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Gear Review: Sony PMW-EX1R

3 02 2012

Sony stock photo

Make: Sony

Model: PMW-EX1R

My use: We got one of these packages, along with an extra battery, 64GB SxS card and SD SxS adapter at my current full-time gig.  I use it for the various promotional purposes and in-house training videos.

Average Price: $6,299

My thoughts: I’ve enjoyed using this camera more than I thought I would.  I’ve shot the EX line in the past, but never at any real length, and this camera is essentially the second generation of the popular EX1.  The “R” denotation has taken into account several issues with the first version and provides such things as a DVCAM SD mode, an inversion tool for use with 35mm adapters (wouldn’t this have been nice 5 years ago?), XDCAM HD compatibility to work with the big boys and an HDMI output, among other little surprises.  The EX1 already was a nice little prosumer camcorder, but Sony has definitely improved its appeal and even slightly boosted the sensitivity of the sensor on this model.  I’ve heard a few variances in what different people are getting shooting 1080/24p, but with the scene file profile I’m using (which is a custom profile), my rating is 500 ISO, which is really nice after being used to the abysmal sensitivity  of such models as the HVX200.  Currently, if I was in the market, well let me rephrase, if I had the cash on hand for a new camcorder, then I would definitely put this camera near the top of the pack.  Sure, the DSLR proponents of the world will state that the arena has largely moved past this time of camera, but let’s face it, most of the work I do is simpler and smoother with a field production camcorder.  Furthermore, if I’m shooting narrative pieces, I’ll go with something better than a DSLR if I have the choice.  My only big complaint with this camera is the electronic viewfinder and LCD monitor; they are pieces of crap.  Then again, almost every Sony camera I’ve ever used has had a lackluster viewfinder and LCD monitor, so there’s no surprise there.  Use your meter if you’re not already doing so, even on run and gun and docu-style shoots!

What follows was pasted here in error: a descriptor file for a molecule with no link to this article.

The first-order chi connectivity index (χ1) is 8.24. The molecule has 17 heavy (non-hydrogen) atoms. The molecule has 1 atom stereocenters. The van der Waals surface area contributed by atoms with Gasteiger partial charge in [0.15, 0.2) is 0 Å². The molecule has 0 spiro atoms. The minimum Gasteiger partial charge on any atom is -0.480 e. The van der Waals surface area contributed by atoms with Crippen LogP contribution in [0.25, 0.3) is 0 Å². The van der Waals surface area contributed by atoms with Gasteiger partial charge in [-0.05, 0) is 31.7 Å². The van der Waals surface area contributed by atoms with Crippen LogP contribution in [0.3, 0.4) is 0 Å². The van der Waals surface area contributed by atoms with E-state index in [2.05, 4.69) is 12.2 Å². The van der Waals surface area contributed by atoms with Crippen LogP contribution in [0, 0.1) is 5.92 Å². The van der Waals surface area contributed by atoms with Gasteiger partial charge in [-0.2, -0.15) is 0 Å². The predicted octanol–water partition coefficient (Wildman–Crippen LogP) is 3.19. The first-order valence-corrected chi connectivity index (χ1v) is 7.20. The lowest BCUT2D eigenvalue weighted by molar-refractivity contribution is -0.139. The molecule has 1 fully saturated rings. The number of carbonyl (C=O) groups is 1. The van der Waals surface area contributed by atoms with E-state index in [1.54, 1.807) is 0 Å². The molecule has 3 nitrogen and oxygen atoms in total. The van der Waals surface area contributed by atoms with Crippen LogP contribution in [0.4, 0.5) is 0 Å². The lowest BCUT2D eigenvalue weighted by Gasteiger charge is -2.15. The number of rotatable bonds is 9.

Technical Specs from the Manufacturer (for 35mm Prime as representational of other 6 prime lenses included): 

Signal System XDCAM EX, NTSC/PALNTSC area: